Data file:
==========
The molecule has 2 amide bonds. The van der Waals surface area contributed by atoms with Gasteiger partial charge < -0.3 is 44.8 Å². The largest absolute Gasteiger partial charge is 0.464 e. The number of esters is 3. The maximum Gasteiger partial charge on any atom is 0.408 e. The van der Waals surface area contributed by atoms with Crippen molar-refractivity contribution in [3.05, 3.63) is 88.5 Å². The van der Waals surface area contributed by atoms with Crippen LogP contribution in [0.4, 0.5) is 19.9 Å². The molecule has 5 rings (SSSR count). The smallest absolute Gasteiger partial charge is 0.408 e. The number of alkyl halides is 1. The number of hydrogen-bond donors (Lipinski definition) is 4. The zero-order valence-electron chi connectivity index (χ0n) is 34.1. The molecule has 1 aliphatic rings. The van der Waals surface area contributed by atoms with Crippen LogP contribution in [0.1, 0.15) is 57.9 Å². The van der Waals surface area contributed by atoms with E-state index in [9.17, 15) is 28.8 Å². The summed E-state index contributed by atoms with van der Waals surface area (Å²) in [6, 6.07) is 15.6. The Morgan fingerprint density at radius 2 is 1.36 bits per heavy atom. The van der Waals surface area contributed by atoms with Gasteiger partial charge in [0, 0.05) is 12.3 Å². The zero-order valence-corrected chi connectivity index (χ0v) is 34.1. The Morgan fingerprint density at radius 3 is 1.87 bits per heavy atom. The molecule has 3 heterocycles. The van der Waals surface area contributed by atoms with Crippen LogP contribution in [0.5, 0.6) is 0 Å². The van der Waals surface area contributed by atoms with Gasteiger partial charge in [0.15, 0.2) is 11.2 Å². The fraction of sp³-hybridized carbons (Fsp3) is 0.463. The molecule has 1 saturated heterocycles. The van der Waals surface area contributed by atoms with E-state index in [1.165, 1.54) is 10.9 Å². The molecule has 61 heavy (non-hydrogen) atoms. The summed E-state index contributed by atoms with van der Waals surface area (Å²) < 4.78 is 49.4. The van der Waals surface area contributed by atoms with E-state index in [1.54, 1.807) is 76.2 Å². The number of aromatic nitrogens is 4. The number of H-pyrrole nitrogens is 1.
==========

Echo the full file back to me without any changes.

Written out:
The molecule has 2 amide bonds. The van der Waals surface area contributed by atoms with Gasteiger partial charge < -0.3 is 44.8 Å². The largest absolute Gasteiger partial charge is 0.464 e. The number of esters is 3. The maximum Gasteiger partial charge on any atom is 0.408 e. The van der Waals surface area contributed by atoms with Crippen molar-refractivity contribution in [3.05, 3.63) is 88.5 Å². The van der Waals surface area contributed by atoms with Crippen LogP contribution in [0.4, 0.5) is 19.9 Å². The molecule has 5 rings (SSSR count). The smallest absolute Gasteiger partial charge is 0.408 e. The number of alkyl halides is 1. The number of hydrogen-bond donors (Lipinski definition) is 4. The zero-order valence-electron chi connectivity index (χ0n) is 34.1. The molecule has 1 aliphatic rings. The van der Waals surface area contributed by atoms with Crippen LogP contribution in [0.1, 0.15) is 57.9 Å². The van der Waals surface area contributed by atoms with E-state index in [9.17, 15) is 28.8 Å². The summed E-state index contributed by atoms with van der Waals surface area (Å²) in [6, 6.07) is 15.6. The Morgan fingerprint density at radius 2 is 1.36 bits per heavy atom. The van der Waals surface area contributed by atoms with Gasteiger partial charge in [0, 0.05) is 12.3 Å². The zero-order valence-corrected chi connectivity index (χ0v) is 34.1. The Morgan fingerprint density at radius 3 is 1.87 bits per heavy atom. The molecule has 3 heterocycles. The van der Waals surface area contributed by atoms with Crippen LogP contribution in [0.5, 0.6) is 0 Å². The van der Waals surface area contributed by atoms with Gasteiger partial charge in [0.15, 0.2) is 11.2 Å². The fraction of sp³-hybridized carbons (Fsp3) is 0.463. The molecule has 1 saturated heterocycles. The van der Waals surface area contributed by atoms with E-state index in [1.165, 1.54) is 10.9 Å². The molecule has 61 heavy (non-hydrogen) atoms. The summed E-state index contributed by atoms with van der Waals surface area (Å²) < 4.78 is 49.4. The van der Waals surface area contributed by atoms with E-state index in [1.54, 1.807) is 76.2 Å². The number of aromatic nitrogens is 4. The number of H-pyrrole nitrogens is 1.